Overcome by the enormity of change that inevitably arrives with every end-of-year transition at school, I remember gazing at the naked mismatched desks, the barren coatroom, and the dozens of cardboard boxes stacked precariously and filled to the brim with classroom essentials awaiting their new destination, nostalgia tugging at my heartstrings.
As I waited for the entry bell to ring one final time, the early morning sunrays streamed through the exterior door’s small square window, illuminating once-white walls of the classroom, now scuffed and dented, proof that for a whole year this silent space had indeed held and nurtured a group of exuberant, jostling, and lively beings.
It had been unforgettable year. I had spent it teaching and learning from a diverse, challenging, wonderful group of Grade One children, connecting deeply with their families, and creating unbreakable bonds with the dynamic staff and administration of an inner-city school in Victoria.
It had also been an exciting and surreal time, for me, personally. That August, while vacationing in France, I received the surprise of a lifetime when my now-husband ushered me to the top of the Eiffel Tower in Paris, lowered himself onto one knee and proposed. The moment had been nothing short of cinematic. A small crowd cheered and applauded as I accepted his offer, we laughed, cried and embraced. Right then, as if on cue, the great tower had come to life, enveloping us in its dancing, sparkling light. A few months later, we purchased and moved into the home in which we are now raising our family.
We had spent the year carefully balancing the many aspects of our busy, young lives, palpable pre-wedding anticipation and excitement permeating everything.
In this brief moment of solitude, peace and gratitude stood beside me as I peered over the edge of transformation.
Suddenly, the bell rang. I could hear the unmistakable boisterous voices of my students rising to crescendo as they formed a line against the outside wall. Inhaling deeply, I carefully swung the door open and welcomed my eager students inside for their last day of school.
“Mme. Michael! Mme. Michael!”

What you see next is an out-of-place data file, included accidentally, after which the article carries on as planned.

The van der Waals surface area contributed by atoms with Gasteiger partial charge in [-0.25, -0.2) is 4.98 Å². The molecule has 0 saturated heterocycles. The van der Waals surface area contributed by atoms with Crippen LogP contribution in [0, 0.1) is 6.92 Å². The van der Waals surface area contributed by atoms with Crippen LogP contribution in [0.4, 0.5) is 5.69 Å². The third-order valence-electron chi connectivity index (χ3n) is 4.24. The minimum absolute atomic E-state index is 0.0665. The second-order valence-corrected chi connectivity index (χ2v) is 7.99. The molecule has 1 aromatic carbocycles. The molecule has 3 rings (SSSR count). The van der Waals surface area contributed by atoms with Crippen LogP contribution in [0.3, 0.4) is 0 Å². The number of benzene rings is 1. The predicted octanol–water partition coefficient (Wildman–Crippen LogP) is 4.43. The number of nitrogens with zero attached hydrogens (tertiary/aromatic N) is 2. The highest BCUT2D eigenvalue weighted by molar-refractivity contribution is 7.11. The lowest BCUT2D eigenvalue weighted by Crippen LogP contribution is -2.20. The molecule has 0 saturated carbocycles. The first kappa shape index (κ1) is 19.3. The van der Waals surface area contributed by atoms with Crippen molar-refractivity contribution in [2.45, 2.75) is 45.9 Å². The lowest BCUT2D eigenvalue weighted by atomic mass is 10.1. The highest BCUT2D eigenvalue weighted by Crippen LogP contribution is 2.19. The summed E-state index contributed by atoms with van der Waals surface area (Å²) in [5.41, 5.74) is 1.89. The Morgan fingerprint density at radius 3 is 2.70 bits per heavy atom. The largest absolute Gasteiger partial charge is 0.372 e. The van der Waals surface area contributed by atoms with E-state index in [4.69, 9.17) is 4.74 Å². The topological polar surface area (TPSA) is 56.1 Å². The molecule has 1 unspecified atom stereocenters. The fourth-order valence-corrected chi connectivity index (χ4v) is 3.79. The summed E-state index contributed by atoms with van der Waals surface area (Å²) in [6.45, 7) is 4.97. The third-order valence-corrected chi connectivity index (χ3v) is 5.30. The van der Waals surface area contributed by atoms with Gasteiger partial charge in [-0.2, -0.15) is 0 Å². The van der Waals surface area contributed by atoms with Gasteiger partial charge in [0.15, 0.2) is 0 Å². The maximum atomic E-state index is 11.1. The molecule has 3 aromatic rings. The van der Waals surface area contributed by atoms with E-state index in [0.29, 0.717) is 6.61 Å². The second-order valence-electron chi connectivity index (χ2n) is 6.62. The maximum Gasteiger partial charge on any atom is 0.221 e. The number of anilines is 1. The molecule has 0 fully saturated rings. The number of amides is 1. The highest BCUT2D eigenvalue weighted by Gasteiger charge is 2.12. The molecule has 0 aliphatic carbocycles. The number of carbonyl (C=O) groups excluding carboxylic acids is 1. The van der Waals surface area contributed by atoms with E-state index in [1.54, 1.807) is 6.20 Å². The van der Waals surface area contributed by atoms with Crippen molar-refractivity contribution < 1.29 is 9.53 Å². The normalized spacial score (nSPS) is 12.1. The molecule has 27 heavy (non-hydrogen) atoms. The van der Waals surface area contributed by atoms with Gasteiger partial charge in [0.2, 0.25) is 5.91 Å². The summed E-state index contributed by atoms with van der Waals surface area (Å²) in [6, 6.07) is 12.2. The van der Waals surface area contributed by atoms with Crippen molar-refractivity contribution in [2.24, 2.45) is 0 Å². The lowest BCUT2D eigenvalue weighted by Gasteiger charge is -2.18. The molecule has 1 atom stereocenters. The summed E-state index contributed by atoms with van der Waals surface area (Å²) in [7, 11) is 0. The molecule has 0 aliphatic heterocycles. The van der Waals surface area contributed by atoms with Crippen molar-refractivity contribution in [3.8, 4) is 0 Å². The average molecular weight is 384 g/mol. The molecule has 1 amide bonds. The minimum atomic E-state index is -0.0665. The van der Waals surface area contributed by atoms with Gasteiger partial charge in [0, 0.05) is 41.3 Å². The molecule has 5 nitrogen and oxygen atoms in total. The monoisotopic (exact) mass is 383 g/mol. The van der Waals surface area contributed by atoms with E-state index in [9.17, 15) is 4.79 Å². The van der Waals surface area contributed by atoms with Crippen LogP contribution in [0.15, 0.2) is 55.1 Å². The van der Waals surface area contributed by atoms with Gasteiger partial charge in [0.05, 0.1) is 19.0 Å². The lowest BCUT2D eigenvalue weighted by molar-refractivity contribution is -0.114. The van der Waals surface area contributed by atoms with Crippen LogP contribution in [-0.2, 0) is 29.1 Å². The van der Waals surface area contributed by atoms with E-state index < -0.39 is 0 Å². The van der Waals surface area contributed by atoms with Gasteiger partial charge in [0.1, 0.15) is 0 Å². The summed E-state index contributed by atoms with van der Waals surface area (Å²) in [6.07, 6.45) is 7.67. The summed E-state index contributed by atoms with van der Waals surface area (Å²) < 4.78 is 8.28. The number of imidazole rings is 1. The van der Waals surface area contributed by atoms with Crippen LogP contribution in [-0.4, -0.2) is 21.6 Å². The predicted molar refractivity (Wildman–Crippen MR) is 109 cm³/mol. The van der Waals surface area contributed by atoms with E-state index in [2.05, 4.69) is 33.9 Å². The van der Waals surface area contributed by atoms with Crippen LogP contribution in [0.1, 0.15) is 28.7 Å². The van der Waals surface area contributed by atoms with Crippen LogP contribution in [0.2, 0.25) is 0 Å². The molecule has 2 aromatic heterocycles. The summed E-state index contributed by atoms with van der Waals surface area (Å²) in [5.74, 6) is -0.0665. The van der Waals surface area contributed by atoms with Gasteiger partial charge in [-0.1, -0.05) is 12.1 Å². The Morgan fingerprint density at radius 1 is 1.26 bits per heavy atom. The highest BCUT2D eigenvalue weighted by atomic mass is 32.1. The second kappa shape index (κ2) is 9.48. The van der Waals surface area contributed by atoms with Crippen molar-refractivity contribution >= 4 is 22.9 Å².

Julia*, a normally-quiet, compassionate, and patient little girl, excitedly pushed her way through the crowd and bounded toward me with a toothy smile, thin blond pony-tail swaying. I noticed she was clasping a bulky shoebox adorned with stickers and decorated lovingly with paint.
The eldest of four children, Julia was classically responsible, earnest, and always heartbreakingly willing to help others. She was also chronically tardy for school and would often show up wearing the same clothing she had worn for several days in a row.
I recall one particular day after school her exhausted mother had lingered, a baby on her hip and a couple of mischievous toddlers keeping her running in frantic zigzags throughout our conversation. With tears welling in her eyes, she had confided that with a husband frequently deployed on important military missions, despite her best efforts, she found it hard to make it to school on time. The baby was up throughout the night, she struggled with her health, it was hard financially to get a meal on the table, and she often felt overwhelmed by loneliness. Although my 20-something-self wasn’t entirely sure how to help or even respond to this mother’s plea for support and kinship, I grew to understand how Julia seemed years beyond her six-year-old-self.
Ignoring the other children jockeying for their positions on the carpet, impatient to begin their last day, Julia thrust the decorated box into my surprised hands.
“This is for you, Mme. Michael!” she exclaimed with glittering anticipation.
Drawing the box toward me, I hinged it open.
Inside, arranged in a cushion of newsprint carefully folded into the base of the shoebox, were the following treasures, meticulously selected for me, undoubtedly from the shelves of her very own bedroom:
A factory painted bunny with a broken ear,
A bright pink, bouncy ball,
A handmade bracelet made of mismatched letter beads,
And a vending-machine ring
Julia stood before me beaming with pride and excitement.
This sweet little girl, who had nothing to give, had given me the most meaningful and beautiful gift I have ever received.
It took everything I had not to break down.
In that moment, I pulled her close to me, wrapping my arms around her tiny shoulders, tears brimming in my eyes.
Thanking her for thoughtful kindness, I collected myself and turned to the class, ready to start our last day together.